20 Aug BRAVO WELLNESS JOINS ALS ICE BUCKET CHALLENGE

BRAVO CEO JIM PSHOCK TAKES THE PLUNGE

Jim ALS Photo
Have you taken the Ice Bucket Challenge yet? If not, you should probably start packing your swim trunks whenever you leave the house.

That was certainly the case for Bravo Wellness CEO Jim Pshock on Wednesday, as he accepted the ALS Ice Bucket Challenge from one of his employees. The catch? He had 24 hours to complete the challenge, which meant getting a little creative during a lunchtime break at the Bravo headquarters in Cleveland, Ohio.

Pictured right, Bravo’s CEO was only the latest to take the challenge that has gone viral on social media across the country. According to the ALS Association, they have received donations from nearly 700,000 new donors in 2014 and have already raised over $30 million this year, compared to less than $2 million last year during the same timespan.

So what is ALS? Why is it called Lou Gehrig’s Disease? And why is this challenge so important? Before I dumped a bucket of cold water on my head, I wanted to find out for myself…
How Did the Challenge Start?

According to my research, the ALS Ice Bucket Challenge started with a man named Peter Frates. If you’ve never heard the name Peter Frates, well, it’s probably because he’s not particularly famous, although he was a captain of the Boston College baseball team in 2007. He was also the BC Director of Baseball Operations. I say “was” because Frates was diagnosed with ALS in 2012.

The fact he is still alive today is, in many ways, a minor miracle, considering 50% of patients diagnosed with ALS don’t make it past 18 months. Lou Gehrig was diagnosed on his 36th birthday. He didn’t make it to see 38. That’s what this disease is all about. It attacks the brain and spinal cord, causing complete devastation to the human body. Eight out of 10 people diagnosed with the disease are dead within five years.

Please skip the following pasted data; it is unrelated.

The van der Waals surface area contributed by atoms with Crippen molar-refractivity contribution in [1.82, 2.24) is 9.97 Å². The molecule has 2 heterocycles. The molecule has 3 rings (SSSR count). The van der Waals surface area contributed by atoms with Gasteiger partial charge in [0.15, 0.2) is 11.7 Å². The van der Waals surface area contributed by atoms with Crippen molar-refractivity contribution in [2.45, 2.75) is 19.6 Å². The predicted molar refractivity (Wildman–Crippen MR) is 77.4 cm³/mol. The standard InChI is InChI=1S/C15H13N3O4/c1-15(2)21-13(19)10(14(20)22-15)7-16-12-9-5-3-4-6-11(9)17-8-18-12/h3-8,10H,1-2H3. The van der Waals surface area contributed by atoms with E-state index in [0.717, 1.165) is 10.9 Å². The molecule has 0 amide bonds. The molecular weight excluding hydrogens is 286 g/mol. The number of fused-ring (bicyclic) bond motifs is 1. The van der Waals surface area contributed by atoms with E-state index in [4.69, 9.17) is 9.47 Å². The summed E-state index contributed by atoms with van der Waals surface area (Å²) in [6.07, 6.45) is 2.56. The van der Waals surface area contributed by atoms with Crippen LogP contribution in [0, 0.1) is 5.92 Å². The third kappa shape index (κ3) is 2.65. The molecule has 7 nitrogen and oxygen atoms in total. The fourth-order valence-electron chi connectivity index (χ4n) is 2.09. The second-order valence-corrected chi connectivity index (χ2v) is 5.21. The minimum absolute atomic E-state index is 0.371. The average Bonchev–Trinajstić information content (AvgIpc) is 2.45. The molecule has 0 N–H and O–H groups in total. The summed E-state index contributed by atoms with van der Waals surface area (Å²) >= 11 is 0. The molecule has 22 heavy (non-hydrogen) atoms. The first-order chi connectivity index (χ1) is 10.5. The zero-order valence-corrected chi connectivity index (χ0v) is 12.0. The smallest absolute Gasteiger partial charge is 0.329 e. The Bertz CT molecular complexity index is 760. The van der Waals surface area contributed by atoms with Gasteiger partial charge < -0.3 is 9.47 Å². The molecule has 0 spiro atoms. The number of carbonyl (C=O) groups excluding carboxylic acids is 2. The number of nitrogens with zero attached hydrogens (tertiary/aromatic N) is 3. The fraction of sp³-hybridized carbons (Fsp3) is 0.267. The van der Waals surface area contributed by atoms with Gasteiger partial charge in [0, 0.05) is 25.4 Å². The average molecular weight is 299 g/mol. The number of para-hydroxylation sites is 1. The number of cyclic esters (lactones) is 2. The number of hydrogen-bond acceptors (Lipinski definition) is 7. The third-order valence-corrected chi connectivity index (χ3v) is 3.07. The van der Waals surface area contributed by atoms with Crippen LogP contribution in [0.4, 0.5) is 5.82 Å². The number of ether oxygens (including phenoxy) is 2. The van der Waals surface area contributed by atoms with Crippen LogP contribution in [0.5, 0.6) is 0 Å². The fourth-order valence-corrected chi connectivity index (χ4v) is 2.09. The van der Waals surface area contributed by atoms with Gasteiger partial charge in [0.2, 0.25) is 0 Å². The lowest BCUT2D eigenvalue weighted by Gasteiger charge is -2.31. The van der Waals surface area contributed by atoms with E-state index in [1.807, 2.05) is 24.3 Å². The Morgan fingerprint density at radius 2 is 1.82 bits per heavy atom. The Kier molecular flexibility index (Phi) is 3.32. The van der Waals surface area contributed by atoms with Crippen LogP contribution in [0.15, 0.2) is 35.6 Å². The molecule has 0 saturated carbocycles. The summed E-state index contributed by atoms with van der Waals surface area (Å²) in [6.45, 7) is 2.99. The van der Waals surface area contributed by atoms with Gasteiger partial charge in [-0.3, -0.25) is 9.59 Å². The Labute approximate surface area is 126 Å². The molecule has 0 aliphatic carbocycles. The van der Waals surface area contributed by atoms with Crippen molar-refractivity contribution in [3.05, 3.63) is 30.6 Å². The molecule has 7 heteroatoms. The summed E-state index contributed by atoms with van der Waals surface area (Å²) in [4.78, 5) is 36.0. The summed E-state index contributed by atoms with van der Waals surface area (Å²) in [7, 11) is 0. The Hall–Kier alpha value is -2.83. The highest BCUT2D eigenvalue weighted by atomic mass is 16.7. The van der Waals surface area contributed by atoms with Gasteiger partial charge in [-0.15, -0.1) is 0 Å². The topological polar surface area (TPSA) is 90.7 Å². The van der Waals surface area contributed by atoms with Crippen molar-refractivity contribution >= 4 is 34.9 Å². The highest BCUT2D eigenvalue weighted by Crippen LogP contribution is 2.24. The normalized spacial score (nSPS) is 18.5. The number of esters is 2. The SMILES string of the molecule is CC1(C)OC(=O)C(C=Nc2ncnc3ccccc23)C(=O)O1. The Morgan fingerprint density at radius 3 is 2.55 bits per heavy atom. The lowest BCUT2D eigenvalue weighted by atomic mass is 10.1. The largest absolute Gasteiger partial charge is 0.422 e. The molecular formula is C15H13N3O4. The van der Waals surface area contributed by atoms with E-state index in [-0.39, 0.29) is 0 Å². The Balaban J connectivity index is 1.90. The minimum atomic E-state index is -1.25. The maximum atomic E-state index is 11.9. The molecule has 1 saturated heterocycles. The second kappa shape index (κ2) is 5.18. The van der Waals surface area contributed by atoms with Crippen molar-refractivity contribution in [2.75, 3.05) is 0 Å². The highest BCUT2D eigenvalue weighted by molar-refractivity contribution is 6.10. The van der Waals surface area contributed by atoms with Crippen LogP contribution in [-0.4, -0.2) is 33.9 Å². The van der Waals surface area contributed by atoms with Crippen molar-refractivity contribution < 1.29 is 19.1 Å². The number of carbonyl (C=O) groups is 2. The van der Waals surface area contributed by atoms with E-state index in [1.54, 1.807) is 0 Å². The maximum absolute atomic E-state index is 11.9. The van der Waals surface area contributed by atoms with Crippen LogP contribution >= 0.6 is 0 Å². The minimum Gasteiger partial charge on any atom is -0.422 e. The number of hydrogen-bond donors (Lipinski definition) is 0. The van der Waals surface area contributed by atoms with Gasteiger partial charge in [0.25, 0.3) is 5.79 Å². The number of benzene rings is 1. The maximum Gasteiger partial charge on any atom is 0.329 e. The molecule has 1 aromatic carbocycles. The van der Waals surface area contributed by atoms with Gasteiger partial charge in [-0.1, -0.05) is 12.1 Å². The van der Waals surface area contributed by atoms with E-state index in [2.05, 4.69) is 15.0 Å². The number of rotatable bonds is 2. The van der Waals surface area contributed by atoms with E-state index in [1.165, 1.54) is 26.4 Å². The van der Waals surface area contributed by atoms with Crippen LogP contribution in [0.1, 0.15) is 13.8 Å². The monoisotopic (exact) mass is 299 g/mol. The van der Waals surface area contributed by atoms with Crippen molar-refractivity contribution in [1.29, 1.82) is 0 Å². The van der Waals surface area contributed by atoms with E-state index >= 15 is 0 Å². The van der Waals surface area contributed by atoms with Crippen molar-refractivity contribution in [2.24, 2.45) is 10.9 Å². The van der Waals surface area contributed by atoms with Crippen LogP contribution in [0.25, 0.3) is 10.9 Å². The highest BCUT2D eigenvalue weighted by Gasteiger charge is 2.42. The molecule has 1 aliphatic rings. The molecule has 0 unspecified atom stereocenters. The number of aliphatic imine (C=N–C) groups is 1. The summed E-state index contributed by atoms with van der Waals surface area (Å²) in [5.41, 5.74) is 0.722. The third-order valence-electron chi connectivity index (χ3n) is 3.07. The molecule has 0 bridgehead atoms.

Today, Frates is in a wheelchair, just seven years after he was racing around the outfield shagging fly balls as a Division I college baseball player. According to the Boston Globe, Frates got the idea for the ALS Ice Bucket Challenge from another man, Patrick Quinn, a 31-year-old New York resident with ALS who gets his medical treatment in Boston. Frates and Quinn met online, but the challenge really took flight in late July when Frates posted a Facebook video of himself being doused with ice water while he sat in his wheelchair.

The video has been liked over 15 million times on Facebook,and the challenge has started a craze across the country, with everyone from Mark Zuckerberg to Justin Timberlake to LeBron James to Urban Meyer and the Ohio State football team posting videos of themselves being soaked with ice cold water. (My personal favorite is Bill Gates.) LeBron also challenged President Barack Obama on Sunday, while LeBron’s teammate Mike Miller has challenged Johnny Manziel and Dan Gilbert to take the ALS Ice Bucket Challenge.

What is ALS?

The disease known as Amyotrophic Lateral Sclerosis, or ALS, comes from the Greek words for “no muscle nourishment” and is a neurodegenerative disease that effects nerve cells in the brain and spinal cord, attacking a person’s voluntary functions. More specifically, it is a mutation of the gene that protects the body from harmful mitochondria.

As motor neurons degenerate, they can no longer send impulses to the muscle fibers that normally result in muscle movement. Early symptoms of ALS often include increasing muscle weakness, especially involving the arms and legs, speech, swallowing or breathing. When muscles no longer receive the messages from the motor neurons that they require to function, the muscles begin to atrophy.

When the motor neurons die, the ability of the brain to initiate and control muscle movement is lost. With voluntary muscle action progressively affected, patients in the later stages of the disease may become totally paralyzed.